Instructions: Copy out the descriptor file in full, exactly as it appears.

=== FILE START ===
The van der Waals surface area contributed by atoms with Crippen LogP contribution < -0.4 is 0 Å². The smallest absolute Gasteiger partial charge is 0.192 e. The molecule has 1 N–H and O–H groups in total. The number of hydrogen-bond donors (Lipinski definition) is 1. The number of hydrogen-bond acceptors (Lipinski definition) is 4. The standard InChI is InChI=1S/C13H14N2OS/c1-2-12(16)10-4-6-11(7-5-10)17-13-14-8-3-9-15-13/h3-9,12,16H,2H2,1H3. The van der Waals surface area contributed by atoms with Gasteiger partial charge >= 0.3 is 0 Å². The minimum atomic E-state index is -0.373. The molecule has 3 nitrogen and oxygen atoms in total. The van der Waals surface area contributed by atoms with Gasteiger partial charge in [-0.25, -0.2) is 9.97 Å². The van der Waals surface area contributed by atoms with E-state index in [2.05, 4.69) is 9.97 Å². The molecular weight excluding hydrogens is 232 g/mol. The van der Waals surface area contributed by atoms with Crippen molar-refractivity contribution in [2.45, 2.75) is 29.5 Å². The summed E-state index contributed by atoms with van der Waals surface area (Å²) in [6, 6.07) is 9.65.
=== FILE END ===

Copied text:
The van der Waals surface area contributed by atoms with Crippen LogP contribution < -0.4 is 0 Å². The smallest absolute Gasteiger partial charge is 0.192 e. The molecule has 1 N–H and O–H groups in total. The number of hydrogen-bond donors (Lipinski definition) is 1. The number of hydrogen-bond acceptors (Lipinski definition) is 4. The standard InChI is InChI=1S/C13H14N2OS/c1-2-12(16)10-4-6-11(7-5-10)17-13-14-8-3-9-15-13/h3-9,12,16H,2H2,1H3. The van der Waals surface area contributed by atoms with Gasteiger partial charge >= 0.3 is 0 Å². The minimum atomic E-state index is -0.373. The molecule has 3 nitrogen and oxygen atoms in total. The van der Waals surface area contributed by atoms with Gasteiger partial charge in [-0.25, -0.2) is 9.97 Å². The van der Waals surface area contributed by atoms with E-state index in [2.05, 4.69) is 9.97 Å². The molecular weight excluding hydrogens is 232 g/mol. The van der Waals surface area contributed by atoms with Crippen molar-refractivity contribution in [2.45, 2.75) is 29.5 Å². The summed E-state index contributed by atoms with van der Waals surface area (Å²) in [6, 6.07) is 9.65.